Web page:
The Importance of Salon Retailing

The Importance of Salon Retailing

The Revolution in Salon Retail

In this conversation with Hairstory President Mauricio Bellora, we pull back the curtain on traditional salon retailing to reveal how the old model puts corporate financial health above hairdressers’. Learn how buying inventory is actually financing product companies, and why retail areas are like storing cash in a safe without a combination.


Q&A With Mauricio Bellora

In this Q&A, we are going to be asking Mauricio his thoughts on how salons have adapted in their retail space. Read on to find out how Hairstoy is evolving the beauty industry one hair product at a time.

We know that salon retailing is important, but we also know that it is undergoing huge changes. What do you see happening, and how does your experience give you such a unique perspective?

I have been CEO or in an executive position at several companies for many years now, starting in 1989 in the pharmaceutical industry. I moved to the cosmetic market in 1998 with a little experience of three years in the nutrition market, and while I was at Allergan, I launched Botox. So, I saw how retail evolved and all the reasons it was important in different ways at different times, and I have a very particular opinion right now – especially about retail and salons.

I used to be in charge of a product line called Contact Lens Care, back in the day when care products were more expensive than contact lenses. How does that relate to hairdressers at a beauty salon? Opticians recommend things to people who trust them. They perform a service, and then they recommend retail products. They don't produce the products; they say, "For your eyes to continue being healthy, this is what you need to do." And you trust them.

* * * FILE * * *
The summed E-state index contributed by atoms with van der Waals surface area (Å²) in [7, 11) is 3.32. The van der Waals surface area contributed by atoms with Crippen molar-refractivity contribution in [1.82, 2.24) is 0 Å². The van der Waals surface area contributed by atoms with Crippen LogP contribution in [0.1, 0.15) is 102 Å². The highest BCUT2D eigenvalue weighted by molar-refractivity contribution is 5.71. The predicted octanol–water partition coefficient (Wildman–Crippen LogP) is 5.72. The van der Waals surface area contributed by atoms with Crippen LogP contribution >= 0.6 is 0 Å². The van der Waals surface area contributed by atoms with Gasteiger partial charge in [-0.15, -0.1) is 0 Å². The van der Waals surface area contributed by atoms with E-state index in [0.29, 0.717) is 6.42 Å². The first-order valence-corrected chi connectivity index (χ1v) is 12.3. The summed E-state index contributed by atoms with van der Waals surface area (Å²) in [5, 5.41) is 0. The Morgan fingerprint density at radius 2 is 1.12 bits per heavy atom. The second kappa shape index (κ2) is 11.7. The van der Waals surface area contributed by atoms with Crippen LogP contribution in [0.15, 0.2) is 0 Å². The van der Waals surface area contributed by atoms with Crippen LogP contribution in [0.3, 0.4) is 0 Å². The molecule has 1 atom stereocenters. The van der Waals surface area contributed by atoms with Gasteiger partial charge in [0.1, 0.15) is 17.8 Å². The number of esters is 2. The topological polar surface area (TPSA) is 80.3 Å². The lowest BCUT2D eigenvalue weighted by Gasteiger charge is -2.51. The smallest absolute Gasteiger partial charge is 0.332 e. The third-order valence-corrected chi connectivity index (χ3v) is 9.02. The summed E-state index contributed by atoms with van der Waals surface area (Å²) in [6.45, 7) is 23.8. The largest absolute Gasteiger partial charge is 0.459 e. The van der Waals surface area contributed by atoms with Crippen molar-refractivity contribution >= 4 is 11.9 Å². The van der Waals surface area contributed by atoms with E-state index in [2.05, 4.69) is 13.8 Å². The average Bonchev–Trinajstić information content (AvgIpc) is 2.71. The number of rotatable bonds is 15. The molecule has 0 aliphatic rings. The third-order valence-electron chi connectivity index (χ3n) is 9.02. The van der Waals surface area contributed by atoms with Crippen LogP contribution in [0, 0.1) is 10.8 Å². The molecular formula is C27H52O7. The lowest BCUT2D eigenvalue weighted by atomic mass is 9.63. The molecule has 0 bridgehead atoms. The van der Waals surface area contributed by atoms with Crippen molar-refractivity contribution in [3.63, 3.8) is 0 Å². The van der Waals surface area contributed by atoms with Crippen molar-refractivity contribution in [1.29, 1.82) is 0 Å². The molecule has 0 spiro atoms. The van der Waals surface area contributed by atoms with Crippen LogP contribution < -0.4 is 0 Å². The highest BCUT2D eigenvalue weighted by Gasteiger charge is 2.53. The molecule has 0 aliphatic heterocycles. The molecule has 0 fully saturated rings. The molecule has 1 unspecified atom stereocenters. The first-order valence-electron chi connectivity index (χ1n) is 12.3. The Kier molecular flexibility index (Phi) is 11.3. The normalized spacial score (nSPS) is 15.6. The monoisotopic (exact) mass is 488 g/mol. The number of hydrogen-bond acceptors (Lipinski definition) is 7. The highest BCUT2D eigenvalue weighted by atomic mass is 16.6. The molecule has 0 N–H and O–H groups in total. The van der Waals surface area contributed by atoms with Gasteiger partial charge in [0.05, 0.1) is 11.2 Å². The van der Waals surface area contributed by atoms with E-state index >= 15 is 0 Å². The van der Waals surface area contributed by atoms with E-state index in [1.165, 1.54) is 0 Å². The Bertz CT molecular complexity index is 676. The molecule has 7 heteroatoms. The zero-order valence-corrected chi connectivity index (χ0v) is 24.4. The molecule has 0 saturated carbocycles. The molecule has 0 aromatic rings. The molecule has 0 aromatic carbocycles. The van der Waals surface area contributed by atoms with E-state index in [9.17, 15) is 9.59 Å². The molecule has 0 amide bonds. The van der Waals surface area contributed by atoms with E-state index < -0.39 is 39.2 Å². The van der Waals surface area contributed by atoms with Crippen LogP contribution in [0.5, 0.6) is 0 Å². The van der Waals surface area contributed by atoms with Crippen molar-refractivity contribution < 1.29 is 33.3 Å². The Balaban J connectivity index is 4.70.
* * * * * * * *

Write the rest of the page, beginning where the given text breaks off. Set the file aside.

I think of retail as a matter of justice. It’s kind of strange to think of justice and business, right? I think fairness in business makes people feel better. I don't like to say a hairdresser sells professional products; I like to say that a hairdresser converts people to a regimen. Back in the day, they converted people from using soap to shampoo. Then they converted them to conditioner because shampoo was destroying hair. Then hairdressers advised, "Listen: stay away from sulfates," and converted people to washing with sulfate-free hair products.

Hairdressers deserve to make money with those salon products – not just because it's another thing they do at the salon, but because the products sold are the consequence of hairdressers' actions, and hairdressers' actions are very valuable. They put their work on the table along with the trust they build with clients.

Let's be honest. What a hairdresser does with clients all the time is build trust. People put their heads in a hairdresser's hands and say, "I'm trusting you with the next two months of my life, and if you screw this up, I'll be wearing a hat every day.” So, when a hairdresser says, "You need to use this product for your hair," it's not just an advertisement. They're putting their work, their knowledge in play. And the clients trust them. So, why shouldn't the hairdresser participate in the profit of that retail product?

“Fair trade” is basically giving back to the people who produce what you're selling. Well, the hairdresser is making a recommendation that changes behavior. So, retail is a matter of fairness.

So you see an ethical dimension to retail and a degree of unfairness in the old model.